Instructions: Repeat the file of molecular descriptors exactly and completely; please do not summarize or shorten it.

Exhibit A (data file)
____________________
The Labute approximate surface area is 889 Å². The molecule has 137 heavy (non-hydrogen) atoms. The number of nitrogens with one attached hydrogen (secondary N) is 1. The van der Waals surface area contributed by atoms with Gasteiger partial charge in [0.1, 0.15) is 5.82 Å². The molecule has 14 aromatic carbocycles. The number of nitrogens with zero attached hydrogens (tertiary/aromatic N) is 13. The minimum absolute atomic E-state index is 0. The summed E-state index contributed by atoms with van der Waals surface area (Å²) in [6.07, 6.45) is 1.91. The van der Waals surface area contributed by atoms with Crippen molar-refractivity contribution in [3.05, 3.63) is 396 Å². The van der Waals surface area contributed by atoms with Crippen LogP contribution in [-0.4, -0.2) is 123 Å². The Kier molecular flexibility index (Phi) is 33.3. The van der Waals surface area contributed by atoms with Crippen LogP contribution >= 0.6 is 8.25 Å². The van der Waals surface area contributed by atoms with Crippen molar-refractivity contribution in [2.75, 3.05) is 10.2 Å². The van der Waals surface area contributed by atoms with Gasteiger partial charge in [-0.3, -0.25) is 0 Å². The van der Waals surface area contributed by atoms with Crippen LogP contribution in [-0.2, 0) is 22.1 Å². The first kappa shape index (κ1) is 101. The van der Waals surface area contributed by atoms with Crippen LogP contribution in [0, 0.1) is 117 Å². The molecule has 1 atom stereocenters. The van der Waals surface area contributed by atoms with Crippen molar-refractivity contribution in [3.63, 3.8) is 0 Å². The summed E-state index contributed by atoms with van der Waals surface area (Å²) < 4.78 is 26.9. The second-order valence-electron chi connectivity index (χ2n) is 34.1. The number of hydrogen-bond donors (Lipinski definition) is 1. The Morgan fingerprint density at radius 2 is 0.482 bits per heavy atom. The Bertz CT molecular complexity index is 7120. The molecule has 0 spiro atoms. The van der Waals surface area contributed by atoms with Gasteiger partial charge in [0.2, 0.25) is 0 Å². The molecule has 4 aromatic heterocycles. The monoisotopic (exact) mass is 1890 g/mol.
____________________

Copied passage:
The Labute approximate surface area is 889 Å². The molecule has 137 heavy (non-hydrogen) atoms. The number of nitrogens with one attached hydrogen (secondary N) is 1. The van der Waals surface area contributed by atoms with Gasteiger partial charge in [0.1, 0.15) is 5.82 Å². The molecule has 14 aromatic carbocycles. The number of nitrogens with zero attached hydrogens (tertiary/aromatic N) is 13. The minimum absolute atomic E-state index is 0. The summed E-state index contributed by atoms with van der Waals surface area (Å²) in [6.07, 6.45) is 1.91. The van der Waals surface area contributed by atoms with Crippen molar-refractivity contribution in [3.05, 3.63) is 396 Å². The van der Waals surface area contributed by atoms with Crippen LogP contribution in [-0.4, -0.2) is 123 Å². The Kier molecular flexibility index (Phi) is 33.3. The van der Waals surface area contributed by atoms with Crippen LogP contribution >= 0.6 is 8.25 Å². The van der Waals surface area contributed by atoms with Crippen molar-refractivity contribution in [2.75, 3.05) is 10.2 Å². The van der Waals surface area contributed by atoms with Gasteiger partial charge in [-0.3, -0.25) is 0 Å². The van der Waals surface area contributed by atoms with Crippen LogP contribution in [-0.2, 0) is 22.1 Å². The first kappa shape index (κ1) is 101. The van der Waals surface area contributed by atoms with Crippen LogP contribution in [0, 0.1) is 117 Å². The molecule has 1 atom stereocenters. The van der Waals surface area contributed by atoms with Crippen molar-refractivity contribution in [3.63, 3.8) is 0 Å². The summed E-state index contributed by atoms with van der Waals surface area (Å²) < 4.78 is 26.9. The second-order valence-electron chi connectivity index (χ2n) is 34.1. The number of hydrogen-bond donors (Lipinski definition) is 1. The Morgan fingerprint density at radius 2 is 0.482 bits per heavy atom. The Bertz CT molecular complexity index is 7120. The molecule has 0 spiro atoms. The van der Waals surface area contributed by atoms with Gasteiger partial charge in [0.2, 0.25) is 0 Å². The molecule has 4 aromatic heterocycles. The monoisotopic (exact) mass is 1890 g/mol.